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Branch: Army
Theatre: World War II

Brit McConkie was born in Salt Lake City. After high school, he entered the University of Utah, enrolled in the ROTC program, and was commissioned a second lieutenant in field artillery just months before the bombing of Pearl Harbor. He had a succession of assignments and promotions during 1942-43.

In September 1944 McConkie and his battalion sailed from Boston to Cherbourg, France, and continued training on the beaches of Normandy until November when they were committed to battle in Luxembourg. On December 16, German forces initiated a major offensive – the Battle of the Bulge. McConkie’s 811th unit moved into Belgium to help in the hardest hit area of Bastogne. They remained there for almost three weeks repelling the German forces.

In January 1945 McConkie suffered a shrapnel wound in his shoulder during the last day of the Battle of the Bulge. He was sent to a hospital in England where he spent three months recovering. McConkie was then assigned to staff duties in Austria.

He received the Purple Heart and the Bronze Star, and was cited for outstanding leadership for constantly exposing himself to enemy fire. He received the Soldier’s Medal for heroic actions on May 12, 1945, when the boxcar of a train filled with munitions, which was stopped on the track in the middle of a small Austrian town, caught fire and exploded. McConkie helped separate the car from the rest of the train, preventing the adjacent rail cars from exploding, which would have destroyed the whole town.

Two days after the war ended, he and some buddies were the first to enter the Ohrdruf concentration camp. They saw the operating rooms and medical equipment where experiments had been performed on the prisoners. People there were dying at a rate of 100 per day and the stench of death could be smelled two miles away. Although he had his camera, he was unable to bring himself to take any photos. They offered the people soup and tried to help but many were too weak to eat.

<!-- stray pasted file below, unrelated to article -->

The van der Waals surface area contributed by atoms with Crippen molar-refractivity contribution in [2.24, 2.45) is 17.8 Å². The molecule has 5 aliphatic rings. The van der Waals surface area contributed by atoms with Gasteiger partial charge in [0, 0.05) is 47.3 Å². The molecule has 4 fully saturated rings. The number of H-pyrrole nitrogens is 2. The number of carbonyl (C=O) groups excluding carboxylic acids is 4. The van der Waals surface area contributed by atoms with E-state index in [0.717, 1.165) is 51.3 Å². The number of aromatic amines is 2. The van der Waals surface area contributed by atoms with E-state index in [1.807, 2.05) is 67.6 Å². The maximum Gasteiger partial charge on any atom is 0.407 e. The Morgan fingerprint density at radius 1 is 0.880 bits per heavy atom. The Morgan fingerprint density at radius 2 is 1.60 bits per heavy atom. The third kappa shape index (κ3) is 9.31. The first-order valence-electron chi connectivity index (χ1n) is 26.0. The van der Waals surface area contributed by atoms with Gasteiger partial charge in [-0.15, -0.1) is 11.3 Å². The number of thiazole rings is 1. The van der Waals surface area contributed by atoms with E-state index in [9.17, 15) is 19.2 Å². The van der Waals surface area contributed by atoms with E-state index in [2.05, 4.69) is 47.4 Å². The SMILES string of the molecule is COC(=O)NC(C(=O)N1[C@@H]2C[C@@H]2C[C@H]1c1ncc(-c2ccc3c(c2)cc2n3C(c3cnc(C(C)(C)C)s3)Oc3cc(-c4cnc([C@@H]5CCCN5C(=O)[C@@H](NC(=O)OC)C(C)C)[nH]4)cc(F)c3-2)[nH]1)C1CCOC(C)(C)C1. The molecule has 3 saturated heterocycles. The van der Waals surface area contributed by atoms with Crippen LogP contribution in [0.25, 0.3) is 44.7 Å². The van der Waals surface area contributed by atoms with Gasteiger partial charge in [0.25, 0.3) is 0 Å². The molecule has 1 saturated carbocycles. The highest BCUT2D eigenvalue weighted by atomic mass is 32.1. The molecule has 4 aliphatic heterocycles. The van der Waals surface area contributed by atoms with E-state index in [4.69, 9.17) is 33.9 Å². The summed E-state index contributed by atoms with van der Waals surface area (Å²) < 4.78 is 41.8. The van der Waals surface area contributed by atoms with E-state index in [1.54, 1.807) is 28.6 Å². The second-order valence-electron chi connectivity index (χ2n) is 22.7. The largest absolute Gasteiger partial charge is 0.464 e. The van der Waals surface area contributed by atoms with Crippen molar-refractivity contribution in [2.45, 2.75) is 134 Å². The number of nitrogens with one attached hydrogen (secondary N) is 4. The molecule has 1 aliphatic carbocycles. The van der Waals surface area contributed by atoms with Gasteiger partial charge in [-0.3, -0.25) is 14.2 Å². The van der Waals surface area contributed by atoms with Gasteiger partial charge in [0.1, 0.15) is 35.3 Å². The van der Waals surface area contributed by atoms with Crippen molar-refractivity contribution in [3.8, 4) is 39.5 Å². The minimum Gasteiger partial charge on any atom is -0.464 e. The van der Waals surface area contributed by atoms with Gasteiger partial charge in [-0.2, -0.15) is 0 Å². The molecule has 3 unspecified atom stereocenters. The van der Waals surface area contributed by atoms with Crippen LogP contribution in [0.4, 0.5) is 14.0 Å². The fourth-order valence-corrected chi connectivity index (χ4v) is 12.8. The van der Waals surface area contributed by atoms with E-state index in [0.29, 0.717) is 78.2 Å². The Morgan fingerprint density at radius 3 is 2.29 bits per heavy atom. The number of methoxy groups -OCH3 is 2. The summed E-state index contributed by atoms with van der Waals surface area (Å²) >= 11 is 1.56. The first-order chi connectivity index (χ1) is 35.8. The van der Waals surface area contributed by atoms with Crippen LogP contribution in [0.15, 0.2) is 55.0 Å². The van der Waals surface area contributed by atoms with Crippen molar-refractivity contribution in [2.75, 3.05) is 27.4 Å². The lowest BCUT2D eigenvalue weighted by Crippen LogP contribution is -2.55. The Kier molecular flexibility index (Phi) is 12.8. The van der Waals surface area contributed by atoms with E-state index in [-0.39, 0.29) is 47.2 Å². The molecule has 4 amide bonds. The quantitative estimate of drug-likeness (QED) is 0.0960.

McConkie was shipped home, promoted to the rank of major, and assigned to the Honorary Reserve, a privilege granted to him as a result of a permanent disability caused in action.

Honor A Veteran

Selections are only based on the nominee's military service
Nominees do not have to be alumni or associated with the university in any way. Each year, the committee selects eleven honorees based on noteworthy honor, courage, commitment, and sacrifice during their military service to our nation, but decorations for valor are not required. Selections are only based on the nominee's military service.